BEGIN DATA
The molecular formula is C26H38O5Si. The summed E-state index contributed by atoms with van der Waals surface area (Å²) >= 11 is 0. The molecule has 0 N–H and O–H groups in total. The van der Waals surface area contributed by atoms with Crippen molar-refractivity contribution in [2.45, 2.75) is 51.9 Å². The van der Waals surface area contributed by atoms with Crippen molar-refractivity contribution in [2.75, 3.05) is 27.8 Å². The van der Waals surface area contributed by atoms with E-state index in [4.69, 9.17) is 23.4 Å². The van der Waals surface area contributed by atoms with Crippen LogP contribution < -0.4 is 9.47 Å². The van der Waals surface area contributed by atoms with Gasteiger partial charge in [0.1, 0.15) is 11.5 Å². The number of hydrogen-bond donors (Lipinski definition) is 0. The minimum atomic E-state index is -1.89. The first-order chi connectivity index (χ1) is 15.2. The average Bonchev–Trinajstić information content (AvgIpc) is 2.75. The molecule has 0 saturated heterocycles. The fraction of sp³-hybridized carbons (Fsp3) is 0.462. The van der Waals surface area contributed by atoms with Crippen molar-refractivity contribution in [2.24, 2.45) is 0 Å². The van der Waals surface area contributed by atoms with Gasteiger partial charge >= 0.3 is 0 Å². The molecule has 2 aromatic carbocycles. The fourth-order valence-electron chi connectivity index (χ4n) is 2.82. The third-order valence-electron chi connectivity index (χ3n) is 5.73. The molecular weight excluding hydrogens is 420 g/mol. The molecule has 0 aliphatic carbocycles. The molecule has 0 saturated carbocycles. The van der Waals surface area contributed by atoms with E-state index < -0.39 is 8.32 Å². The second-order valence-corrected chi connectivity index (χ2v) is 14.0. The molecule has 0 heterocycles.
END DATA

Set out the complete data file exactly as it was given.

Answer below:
The molecular formula is C26H38O5Si. The summed E-state index contributed by atoms with van der Waals surface area (Å²) >= 11 is 0. The molecule has 0 N–H and O–H groups in total. The van der Waals surface area contributed by atoms with Crippen molar-refractivity contribution in [2.45, 2.75) is 51.9 Å². The van der Waals surface area contributed by atoms with Crippen molar-refractivity contribution in [2.75, 3.05) is 27.8 Å². The van der Waals surface area contributed by atoms with E-state index in [4.69, 9.17) is 23.4 Å². The van der Waals surface area contributed by atoms with Crippen LogP contribution < -0.4 is 9.47 Å². The van der Waals surface area contributed by atoms with Gasteiger partial charge in [0.1, 0.15) is 11.5 Å². The number of hydrogen-bond donors (Lipinski definition) is 0. The minimum atomic E-state index is -1.89. The first-order chi connectivity index (χ1) is 15.2. The average Bonchev–Trinajstić information content (AvgIpc) is 2.75. The molecule has 0 saturated heterocycles. The fraction of sp³-hybridized carbons (Fsp3) is 0.462. The van der Waals surface area contributed by atoms with Crippen molar-refractivity contribution in [2.24, 2.45) is 0 Å². The van der Waals surface area contributed by atoms with Gasteiger partial charge >= 0.3 is 0 Å². The molecule has 2 aromatic carbocycles. The fourth-order valence-electron chi connectivity index (χ4n) is 2.82. The third-order valence-electron chi connectivity index (χ3n) is 5.73. The molecular weight excluding hydrogens is 420 g/mol. The molecule has 0 aliphatic carbocycles. The molecule has 0 saturated carbocycles. The van der Waals surface area contributed by atoms with E-state index < -0.39 is 8.32 Å². The second-order valence-corrected chi connectivity index (χ2v) is 14.0. The molecule has 0 heterocycles.